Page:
Some unfinished business
Suzuka 2014
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Inside the Ferrari engine department
Scuderia Ferrari
Inside the Ferrari engine department
Posted By: James Allen  |  02 Jun 2011   |  7:35 am GMT  |  52 comments

I’m on a visit to Maranello for a few days organised by Shell and last night had the chance to go into the Gestione Sportiva, where we spoke with Matteo Binotto, who is in charge of the engine department.


I was last there about eight or nine years ago and it has shrunk a bit in the interim with the engine restrictions in place there is no need for as many people – or engines – as in the Schumacher days.

Roughly half of the space is dedicated to building the race engines for the Scuderia as well as for Sauber and Toro Rosso, their customers. each driver gets eight engines so that’s three lots of 16 engines that need to be built.

And the other half is devoted to developments. Again with the engine restriction rules there isn’t much that they can do on the development side as the engines are frozen, but they can work on some areas, including work on fuel and lubricants. You can really see how this has saved money compared to the old days. Combine that with no testing and that’s a massive chunk of budget saved.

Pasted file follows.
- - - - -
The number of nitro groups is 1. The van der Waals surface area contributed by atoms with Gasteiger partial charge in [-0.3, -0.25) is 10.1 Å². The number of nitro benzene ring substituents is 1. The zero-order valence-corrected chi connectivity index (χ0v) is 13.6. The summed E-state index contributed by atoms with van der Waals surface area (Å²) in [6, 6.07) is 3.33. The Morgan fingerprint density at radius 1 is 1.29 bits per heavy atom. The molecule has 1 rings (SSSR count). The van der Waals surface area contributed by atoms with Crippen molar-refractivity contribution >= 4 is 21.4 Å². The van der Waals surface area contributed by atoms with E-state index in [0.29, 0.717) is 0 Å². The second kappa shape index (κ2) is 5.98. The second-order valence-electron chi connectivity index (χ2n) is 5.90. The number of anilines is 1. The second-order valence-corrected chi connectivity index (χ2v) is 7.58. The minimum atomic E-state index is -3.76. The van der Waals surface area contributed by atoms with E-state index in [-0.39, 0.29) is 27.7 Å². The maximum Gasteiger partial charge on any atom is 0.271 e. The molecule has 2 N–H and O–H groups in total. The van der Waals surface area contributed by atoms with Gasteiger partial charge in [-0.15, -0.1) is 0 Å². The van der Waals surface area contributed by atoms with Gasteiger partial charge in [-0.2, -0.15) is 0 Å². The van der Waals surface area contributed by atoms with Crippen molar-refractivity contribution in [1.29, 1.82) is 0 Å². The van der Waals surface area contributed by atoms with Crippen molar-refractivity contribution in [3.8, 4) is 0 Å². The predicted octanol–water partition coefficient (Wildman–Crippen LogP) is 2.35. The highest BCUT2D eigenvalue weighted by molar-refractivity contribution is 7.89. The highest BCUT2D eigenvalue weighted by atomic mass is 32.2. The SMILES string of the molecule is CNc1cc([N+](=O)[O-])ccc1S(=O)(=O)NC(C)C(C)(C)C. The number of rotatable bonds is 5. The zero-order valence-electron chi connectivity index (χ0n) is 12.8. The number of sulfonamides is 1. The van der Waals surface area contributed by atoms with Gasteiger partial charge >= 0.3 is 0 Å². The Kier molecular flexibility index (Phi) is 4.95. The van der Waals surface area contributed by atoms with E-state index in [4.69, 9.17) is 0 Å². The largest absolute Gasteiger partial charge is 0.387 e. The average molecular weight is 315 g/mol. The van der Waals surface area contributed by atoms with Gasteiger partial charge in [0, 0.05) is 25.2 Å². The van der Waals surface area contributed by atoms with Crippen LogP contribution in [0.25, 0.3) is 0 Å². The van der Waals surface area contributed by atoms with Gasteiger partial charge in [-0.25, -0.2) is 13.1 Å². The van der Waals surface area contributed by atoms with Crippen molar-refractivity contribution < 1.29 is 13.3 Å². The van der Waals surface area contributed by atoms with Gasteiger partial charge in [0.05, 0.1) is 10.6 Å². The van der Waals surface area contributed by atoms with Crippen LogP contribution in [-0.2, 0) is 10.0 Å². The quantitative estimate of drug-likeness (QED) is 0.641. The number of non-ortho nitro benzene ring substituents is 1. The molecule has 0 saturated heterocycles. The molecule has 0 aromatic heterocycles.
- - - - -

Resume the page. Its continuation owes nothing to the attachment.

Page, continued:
There was a technician working on a block in the development department, fine tuning a piston ring and doing so with the intensity of a watch maker. The guy was so into his job, it was great to see.

The eight engines allocated to a driver have to last a whole season. Ferrari tend to like to get one through its life early on so that they can take it back to Maranello and take it apart to analyse wear and assess reliability issues. Small changes are allowed during the season on the grounds of reliability if the cause is genuine. They are about to do that to one engine which has been to six races already.

There is a small FIA seal on the engine, which is fitted when an engine makes its first appearance at the track and this seal cannot be broken or the engine becomes ineligible. It’s quite tight now with 19 races to make eight engines last. They do three races each plus three Friday practice days.

Nothing can be changed internally and not even water pumps or oil pumps. They can only work on things like injector rails, clutches.